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All photos courtesy of Qatar Museums

Sheikh Tamim bin Hamad Al Thani took a tour of the under-construction National Museum this week.

The visit marked his first semi-public appearance since the Gulf dispute erupted two weeks ago.

While there, Qatar Museums Chairperson Sheikha Al Mayassa Al Thani announced a new opening date for the much-anticipated building.

Ray Toh/Flickr

An aerial look at the under-construction National Museum of Qatar, in July 2016

The National Museum is now eying a December 2018 launch, which is at least two years later than originally planned.

In a statement, Sheikha Al Mayassa, who is also the Emir’s sister, said:

“The museum is the physical manifestation of Qatar’s proud identity, connecting the country’s history with its diverse and cosmopolitan present.

It will reflect a part of every Qatari’s life, representing our roots and identity. The opening of the National Museum of Qatar will firmly position our country on the global map as a progressive, knowledge-based economy with a long and rich history and give Qatar a voice in the world.”

When completed, the museum, located across from the Corniche near the Museum of Islamic Art, is expected to look like a desert rose that appears to grow out of the ground.

It was designed by architect Jean Nouvel, and is made up of several interlocking discs that mimic the crystal formation.

Emir’s appearance

The Emir’s museum visit will likely bolster the spirits of residents who have been rallying around him over the past few weeks.

Sheikh Tamim’s likeness has been plastered on cars, t-shirts, hats, stickers and other paraphernalia around the country.

Qatar Museums

Qatar’s Emir visits National Museum

However, the Emir himself hasn’t been seen out and about since the dispute erupted two weeks ago.

He was due to publicly address the nation shortly after Saudi Arabia, Bahrain and the UAE cut ties, but then canceled the speech at the advice of mediator Kuwait.

Museum timetable

It is unclear why the National Museum is so far behind schedule.

A spokesperson previously said construction of the building would be completed by late 2014.

Qatar Museums/Twitter

National Museum of Qatar

It would then take about six months for the cement “off-gassing,” or the release of emissions trapped inside the facility, to occur.

After that, installation of artwork would take at least a year, she said at the time.

The outside of the museum appears to be almost complete, and “behind-the-scenes” tours of the facility have been going on for months.

What’s inside

When completed, the museum is expected to represent the “past, present and future of Qatar.”

The 40,000 sq meter structure will include 8,000 sq meters of permanent exhibition space and a further 2,000 sq meters for temporary, rotating exhibitions.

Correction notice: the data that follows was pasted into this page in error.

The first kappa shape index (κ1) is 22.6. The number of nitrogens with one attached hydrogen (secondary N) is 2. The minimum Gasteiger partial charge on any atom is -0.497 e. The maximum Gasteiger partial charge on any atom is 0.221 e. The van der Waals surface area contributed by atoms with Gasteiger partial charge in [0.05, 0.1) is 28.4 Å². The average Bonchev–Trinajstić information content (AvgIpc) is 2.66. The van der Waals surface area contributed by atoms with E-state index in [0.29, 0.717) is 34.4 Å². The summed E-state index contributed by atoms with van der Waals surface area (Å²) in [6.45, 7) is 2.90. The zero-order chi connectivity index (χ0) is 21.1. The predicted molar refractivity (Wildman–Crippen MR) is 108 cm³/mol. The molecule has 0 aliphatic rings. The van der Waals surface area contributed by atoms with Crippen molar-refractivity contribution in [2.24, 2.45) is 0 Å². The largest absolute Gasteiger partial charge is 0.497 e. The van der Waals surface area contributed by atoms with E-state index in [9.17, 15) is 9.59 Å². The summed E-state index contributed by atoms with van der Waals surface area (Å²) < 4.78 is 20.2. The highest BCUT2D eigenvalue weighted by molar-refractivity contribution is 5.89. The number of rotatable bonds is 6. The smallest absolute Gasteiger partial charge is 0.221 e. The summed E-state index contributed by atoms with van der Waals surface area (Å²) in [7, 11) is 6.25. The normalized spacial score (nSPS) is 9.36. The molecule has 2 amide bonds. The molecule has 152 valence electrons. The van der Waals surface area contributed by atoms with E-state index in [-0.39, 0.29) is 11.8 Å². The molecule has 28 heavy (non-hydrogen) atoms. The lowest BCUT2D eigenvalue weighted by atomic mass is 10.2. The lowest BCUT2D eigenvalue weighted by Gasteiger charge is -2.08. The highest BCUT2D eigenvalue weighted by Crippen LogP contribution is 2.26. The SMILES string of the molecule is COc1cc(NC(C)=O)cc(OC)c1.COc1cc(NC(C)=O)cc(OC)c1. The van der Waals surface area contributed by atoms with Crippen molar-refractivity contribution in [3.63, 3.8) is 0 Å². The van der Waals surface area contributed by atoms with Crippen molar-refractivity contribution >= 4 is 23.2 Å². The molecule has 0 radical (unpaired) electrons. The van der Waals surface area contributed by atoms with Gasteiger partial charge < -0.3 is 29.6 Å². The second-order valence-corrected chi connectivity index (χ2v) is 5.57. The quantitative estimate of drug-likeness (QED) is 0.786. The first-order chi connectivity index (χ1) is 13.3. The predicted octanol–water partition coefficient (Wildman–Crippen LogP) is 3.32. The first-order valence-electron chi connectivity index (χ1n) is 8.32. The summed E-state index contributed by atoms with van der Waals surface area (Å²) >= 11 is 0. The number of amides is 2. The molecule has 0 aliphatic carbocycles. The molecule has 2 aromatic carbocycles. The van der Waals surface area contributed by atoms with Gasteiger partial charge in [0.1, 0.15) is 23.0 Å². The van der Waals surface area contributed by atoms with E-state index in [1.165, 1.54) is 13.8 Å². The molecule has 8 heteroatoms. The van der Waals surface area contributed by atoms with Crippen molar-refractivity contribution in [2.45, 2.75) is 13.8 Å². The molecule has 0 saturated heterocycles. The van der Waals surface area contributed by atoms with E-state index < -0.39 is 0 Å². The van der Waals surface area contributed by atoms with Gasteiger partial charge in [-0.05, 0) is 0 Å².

Restored palace of Sheikh Abdullah bin Jassim Al-Thani

The centerpiece of the National Museum was successfully restored in 2015.

It is the palace of the former ruler and “father of modern Qatar,” Sheikh Abdullah bin Jassim Al Thani.

He lived in the structure from when it was built in the early 20th century until it became the country’s former National Museum in 1975.

There will also be a 220-seat auditorium, two restaurants and a cafe, two shops, a food forum, a research center and laboratories and a park with indigenous plants, QM previously said.


All photos by Bosco Menezes (Big B Photography)

The ongoing Gulf crisis has resulted in a burst of nationalistic feelings in Qatar, among expats and locals alike.

Nowhere is this more visibly evident than on the Corniche, during the daily Ramadan car parades.

The annual tradition involves young people driving nice cars down Qatar’s main thoroughfare shortly before sunset. The activity helps pass the time before iftar and gives people a chance to socialize.

Bosco Menezes (Big B Photography)

Ramadan Car Parade 2017

But this year, it’s also offered a rare opportunity for residents to rally for Qatar’s leader, who is fending off calls from neighbors to change the country’s foreign policy.

Bringing people together

To show their support of Sheikh Tamim and Qatar, many motorists in the parade have adorned their cars with Qatari flags, as well as images of the Emir and Father Emir.

For those who haven’t yet had a chance to decorate their rides, some people could be seen passing out stickers on the Corniche.

Bosco Menezes (Big B Photography)

Ramadan car parade

According to photographer Bosco Menezes, who has lived in Qatar for almost 40 years, the Gulf disupute has changed things.

They “have brought us all living in Qatar together,” he said. “The kids saluting just warms your heart. Amazing.”


All photos by Ray Toh

Windy weather notwithstanding, hundreds of people have been turning up to the state mosque before sunset to check out the Ramadan cannon there.

The cannon is part of an annual tradition in Qatar. It goes off each day during Ramadan to let Muslims know it’s time to break their fast.

According to photographer Ray Toh, the cannon was a big draw especially for families with small children.

Ray Toh

Ramadan cannon

Prior to it going off, kids are allowed to play in and around the cannon. They are then asked to step back for safety as soldiers fire it off (around 6:20pm).

Katara cannon

For those who plan to take their children to see the cannon, keep in mind that it makes a loud sound when it is fired, which can frighten some kids.

In addition to the state mosque, there’s also a cannon being fired daily at Katara Cultural Village.

Have you been to either this year? Thoughts?